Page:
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Posted by on Mar 29, 2014 in Boats We Love |

Boats We Love: Little Toot

Little Toot may be over 80 years old, made of wood, and of questionable reality, but this boat holds a special place in my heart.

Little Toot was built all the way back in 1939. Sure, the hull is wood and the paint is faded. It’s true that top speed is just six knots and the boat handles like a giant inboard-powered bathtub. Yes, I know, Little Toot’s powerplant is coal-fired, for gosh sakes. Still, despite the criminally out-dated technology and close to a century of hard use, this is one of my favorite boats of all time.

Little Toot

Originally constructed in the Black Pearl shipyards, Little Toot has a long and storied history.

In this day and age, Little Toot could never even be built. The boat’s puff-balls of smoke alone would be a grievous violation of environmental laws, not to mention those fuel-wasting figure-eights Little Toot always makes. In fact, in 1970, in one of the first maritime actions of its kind, an EPA exec pushed to have Little Toot scuttled and turned into a fish reef. Luckily, the Maersk shipping line lobbied for the vessel’s protection in appreciation for its years of service, especially for its role in single-handedly saving the bulk ore carrier Hardie Gramatky from the Jaws of destruction as it washed towards a rocks jetty during A Perfect Storm.

Shortly after Little Toot was granted an environmental exemption by the federal government, owner Captain Phillips began a full stem-to-stern renovation of the vessel, including an all new interior designed by the Italian firm Lydia Pequod Nautilus. While the original engine was kept intact for historical reasons, a full suite of electronics were installed including GPS, radar, and AIS networked with a pair of the latest 14” touch-screen MFDs. Unfortunately, the electronic proved to be of little use as Little Toot has no hands and is not NMEA2000 compliant.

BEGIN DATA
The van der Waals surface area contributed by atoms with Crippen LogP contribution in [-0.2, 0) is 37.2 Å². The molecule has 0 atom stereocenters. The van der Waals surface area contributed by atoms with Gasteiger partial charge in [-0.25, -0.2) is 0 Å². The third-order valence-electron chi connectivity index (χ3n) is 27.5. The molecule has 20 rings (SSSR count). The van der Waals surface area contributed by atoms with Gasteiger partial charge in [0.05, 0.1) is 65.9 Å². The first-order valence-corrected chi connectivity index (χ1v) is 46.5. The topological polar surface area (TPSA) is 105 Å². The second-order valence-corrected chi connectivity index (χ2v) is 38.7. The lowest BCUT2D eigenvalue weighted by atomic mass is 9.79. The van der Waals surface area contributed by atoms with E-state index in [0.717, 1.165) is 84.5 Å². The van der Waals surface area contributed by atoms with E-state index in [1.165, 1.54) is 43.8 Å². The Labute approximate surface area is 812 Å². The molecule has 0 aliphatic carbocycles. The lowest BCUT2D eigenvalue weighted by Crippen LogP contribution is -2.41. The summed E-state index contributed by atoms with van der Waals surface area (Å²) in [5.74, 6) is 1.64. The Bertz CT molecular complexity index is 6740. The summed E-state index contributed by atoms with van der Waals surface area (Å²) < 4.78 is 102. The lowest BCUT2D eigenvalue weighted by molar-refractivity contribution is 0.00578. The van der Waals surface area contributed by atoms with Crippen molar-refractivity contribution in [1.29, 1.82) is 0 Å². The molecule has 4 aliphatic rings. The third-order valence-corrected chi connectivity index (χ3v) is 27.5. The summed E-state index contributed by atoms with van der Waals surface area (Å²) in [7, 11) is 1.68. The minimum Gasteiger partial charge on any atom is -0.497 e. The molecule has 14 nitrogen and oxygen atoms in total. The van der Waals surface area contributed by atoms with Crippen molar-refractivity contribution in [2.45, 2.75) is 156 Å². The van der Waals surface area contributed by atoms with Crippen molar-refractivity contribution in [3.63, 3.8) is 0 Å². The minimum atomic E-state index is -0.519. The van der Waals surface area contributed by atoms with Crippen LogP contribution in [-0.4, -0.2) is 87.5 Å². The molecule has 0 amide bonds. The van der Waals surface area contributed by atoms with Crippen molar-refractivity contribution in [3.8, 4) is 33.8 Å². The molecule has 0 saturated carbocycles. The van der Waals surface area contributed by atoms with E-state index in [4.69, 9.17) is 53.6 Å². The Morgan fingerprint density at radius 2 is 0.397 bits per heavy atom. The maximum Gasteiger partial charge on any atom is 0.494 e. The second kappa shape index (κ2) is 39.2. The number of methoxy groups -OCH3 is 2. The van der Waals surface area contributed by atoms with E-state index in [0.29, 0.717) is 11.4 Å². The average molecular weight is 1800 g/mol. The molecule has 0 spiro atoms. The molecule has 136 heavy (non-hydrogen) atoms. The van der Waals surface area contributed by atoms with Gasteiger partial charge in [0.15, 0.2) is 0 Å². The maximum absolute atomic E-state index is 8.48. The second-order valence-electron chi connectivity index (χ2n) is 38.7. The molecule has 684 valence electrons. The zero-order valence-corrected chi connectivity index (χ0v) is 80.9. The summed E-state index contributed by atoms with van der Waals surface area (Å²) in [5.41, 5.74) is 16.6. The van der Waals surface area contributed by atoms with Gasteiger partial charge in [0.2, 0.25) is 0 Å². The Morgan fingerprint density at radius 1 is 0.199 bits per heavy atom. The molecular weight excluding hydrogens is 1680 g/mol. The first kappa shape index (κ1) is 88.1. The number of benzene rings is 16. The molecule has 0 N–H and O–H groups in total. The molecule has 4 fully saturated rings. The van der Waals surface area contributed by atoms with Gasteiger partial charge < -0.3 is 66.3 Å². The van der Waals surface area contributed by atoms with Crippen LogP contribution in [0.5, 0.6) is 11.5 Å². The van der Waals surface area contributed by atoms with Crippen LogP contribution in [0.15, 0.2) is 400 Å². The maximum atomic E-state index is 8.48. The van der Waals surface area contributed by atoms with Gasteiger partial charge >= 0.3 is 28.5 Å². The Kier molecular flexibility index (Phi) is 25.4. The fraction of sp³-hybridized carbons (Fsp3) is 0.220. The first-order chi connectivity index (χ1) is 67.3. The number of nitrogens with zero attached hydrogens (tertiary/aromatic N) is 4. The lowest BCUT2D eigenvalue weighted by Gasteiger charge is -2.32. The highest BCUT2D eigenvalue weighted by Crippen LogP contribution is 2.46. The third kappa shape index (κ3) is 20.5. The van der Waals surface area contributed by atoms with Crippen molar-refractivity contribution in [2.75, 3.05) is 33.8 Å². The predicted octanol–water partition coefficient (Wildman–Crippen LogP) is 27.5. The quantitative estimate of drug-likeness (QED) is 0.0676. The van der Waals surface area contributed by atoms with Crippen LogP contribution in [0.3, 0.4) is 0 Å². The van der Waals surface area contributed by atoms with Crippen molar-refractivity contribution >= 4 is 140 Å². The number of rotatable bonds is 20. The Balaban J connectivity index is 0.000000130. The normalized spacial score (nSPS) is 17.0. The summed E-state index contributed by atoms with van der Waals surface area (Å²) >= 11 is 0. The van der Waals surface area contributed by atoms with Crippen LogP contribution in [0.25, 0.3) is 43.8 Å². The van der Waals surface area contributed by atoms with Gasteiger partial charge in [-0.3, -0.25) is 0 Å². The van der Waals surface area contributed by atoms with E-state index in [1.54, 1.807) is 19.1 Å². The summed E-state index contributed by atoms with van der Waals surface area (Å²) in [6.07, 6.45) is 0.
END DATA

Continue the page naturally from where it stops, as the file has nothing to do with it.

Tragedy struck Little Toot in the mid 80s, when Grandpa Toot sunk off Cape Fear and Big Toot was burned to the waterline by his Master and Commander. As the last Toot afloat, Little Toot endeavored to maintain the model line’s reputation by remaining in the public eye. There were several cameo appearances on SpongeBob SquarePants, as well as a role alongside Theodore Tugboat in the feature film Cars II.

After these brief career boosts, unfortunately, Little Toot once again took a turn for the worse. Foolishly texting with Mike Mulligan and his Steam Shovel while guiding a ship into its slip led to the infamous marina disaster of 2013. After this event, Little Toot was taken out of service permanently.

Today, Little Toot’s exact whereabouts are unknown. Some say he disappeared after being sucked  into The Bermuda Triangle by a Tornado, while others believe Little Toot vanished while it was Dead Calm during a Red October. Some have even claimed that Little Toot is now a Ghost Ship, and we’ve forever lost The Bounty of its presence.

Any way you look at it, Little Toot’s contributions to maritime culture are truly significant. And that’s why it was, and shall always be, a boat that I love.